MOSES LAKE — A number of U.S. farm groups are backing an effort to reform federal crop promotion and research programs — also called checkoff programs — as part of the 2018 Farm Bill.
According to Joe Maxwell, executive director of the Columbus, Ohio-based Organization for Competitive Markets (OCM), the lack of transparency in current federal checkoff programs has all too often meant they have been captured by large companies to the detriment of small farmers.
“Our objective is to restore the integrity and purpose of commodity promotion and research,” Maxwell told the Columbia Basin Herald. “With farm income down about 50 percent, a lot of these dollars have been diverted to organizations that don’t well serve farmers.”
Managed by the U.S. Department of Agriculture’s Agricultural Marketing Service, the commodity promotion programs give farmers the ability to vote to effectively tax themselves to promote research and marketing. The nationwide program covers 22 crops, from major commodities such as wheat and soybeans, to specialty crops like mushrooms, honey and Christmas trees.
In the past, previous programs have paid for advertising campaigns like “Beef. It’s what’s for dinner” by the Cattlemen’s Beef Board and “The incredible, edible egg” by the American Egg Board.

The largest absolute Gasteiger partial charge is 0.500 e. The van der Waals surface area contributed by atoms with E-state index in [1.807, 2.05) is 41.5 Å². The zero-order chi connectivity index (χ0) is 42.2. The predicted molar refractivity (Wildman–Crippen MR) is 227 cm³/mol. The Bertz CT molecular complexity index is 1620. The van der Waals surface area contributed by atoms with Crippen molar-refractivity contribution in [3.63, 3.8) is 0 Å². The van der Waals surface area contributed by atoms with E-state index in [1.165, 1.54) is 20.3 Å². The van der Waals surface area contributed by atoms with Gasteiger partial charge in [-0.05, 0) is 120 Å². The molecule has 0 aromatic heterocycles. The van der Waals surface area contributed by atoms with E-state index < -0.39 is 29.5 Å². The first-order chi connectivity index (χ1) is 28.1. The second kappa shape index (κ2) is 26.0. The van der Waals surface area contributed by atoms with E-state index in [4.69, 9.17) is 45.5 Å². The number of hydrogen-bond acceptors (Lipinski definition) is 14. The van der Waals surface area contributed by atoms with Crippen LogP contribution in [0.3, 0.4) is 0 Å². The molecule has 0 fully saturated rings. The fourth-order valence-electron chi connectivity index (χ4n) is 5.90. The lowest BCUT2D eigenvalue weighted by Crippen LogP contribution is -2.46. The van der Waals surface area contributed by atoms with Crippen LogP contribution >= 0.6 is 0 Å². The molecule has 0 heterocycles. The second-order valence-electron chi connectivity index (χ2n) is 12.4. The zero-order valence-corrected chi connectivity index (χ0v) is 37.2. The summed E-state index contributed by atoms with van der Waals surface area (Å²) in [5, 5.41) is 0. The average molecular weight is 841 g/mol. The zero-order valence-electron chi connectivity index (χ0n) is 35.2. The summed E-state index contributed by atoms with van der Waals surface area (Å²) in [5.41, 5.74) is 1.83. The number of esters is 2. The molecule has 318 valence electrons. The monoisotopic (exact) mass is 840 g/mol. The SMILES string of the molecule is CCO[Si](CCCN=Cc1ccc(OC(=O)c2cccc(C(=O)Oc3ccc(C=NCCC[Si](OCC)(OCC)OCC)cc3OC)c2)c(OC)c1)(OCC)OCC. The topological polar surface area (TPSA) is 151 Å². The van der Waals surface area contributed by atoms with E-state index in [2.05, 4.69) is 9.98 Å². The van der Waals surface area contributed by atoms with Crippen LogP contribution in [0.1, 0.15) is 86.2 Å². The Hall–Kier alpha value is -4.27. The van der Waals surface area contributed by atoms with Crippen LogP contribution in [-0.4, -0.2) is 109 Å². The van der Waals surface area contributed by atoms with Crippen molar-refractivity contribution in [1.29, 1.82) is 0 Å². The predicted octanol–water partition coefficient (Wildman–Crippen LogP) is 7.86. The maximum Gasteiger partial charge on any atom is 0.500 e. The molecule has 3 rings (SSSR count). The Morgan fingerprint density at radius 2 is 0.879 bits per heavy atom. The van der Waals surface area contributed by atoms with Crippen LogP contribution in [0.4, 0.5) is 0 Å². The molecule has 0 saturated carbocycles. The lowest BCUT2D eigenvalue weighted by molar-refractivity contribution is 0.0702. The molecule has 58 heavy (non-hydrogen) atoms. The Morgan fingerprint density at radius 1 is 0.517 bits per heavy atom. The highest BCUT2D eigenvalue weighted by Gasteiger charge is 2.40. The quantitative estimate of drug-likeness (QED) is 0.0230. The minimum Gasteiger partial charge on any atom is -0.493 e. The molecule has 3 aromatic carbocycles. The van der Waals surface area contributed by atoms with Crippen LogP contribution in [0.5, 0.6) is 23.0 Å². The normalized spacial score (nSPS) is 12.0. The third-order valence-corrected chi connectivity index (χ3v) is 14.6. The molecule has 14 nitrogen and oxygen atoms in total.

According to Maxwell, the federal checkoffs provide roughly $800 million in research and marketing, and how those funds are spent needs to be transparent and audited to ensure that farmers are getting the most for their money.
The proposed amendment to the farm bill, co-sponsored by Senators Mike Lee, R-Utah, and Corey Booker, D-N.J., would prohibit lobbying organizations like the National Cattlemen’s Beef Association or the National Pork Producers Council from receiving checkoff funds. The intention is to prevent conflicts on interest and put an end to “anti-competitive practices,” according to a press release from the OCM.
The amendment would also require checkoff programs to publish budgets and undergo regular audits.
“It would add credibility,” he said. “Checkoffs are like union dues.”
While the proposed measure only affects federal programs, the Washington State Department of Agriculture oversees 22 similar programs for state farmers that help fund research and marketing for everything from potatoes, milk and apples, to mint, hops and wine.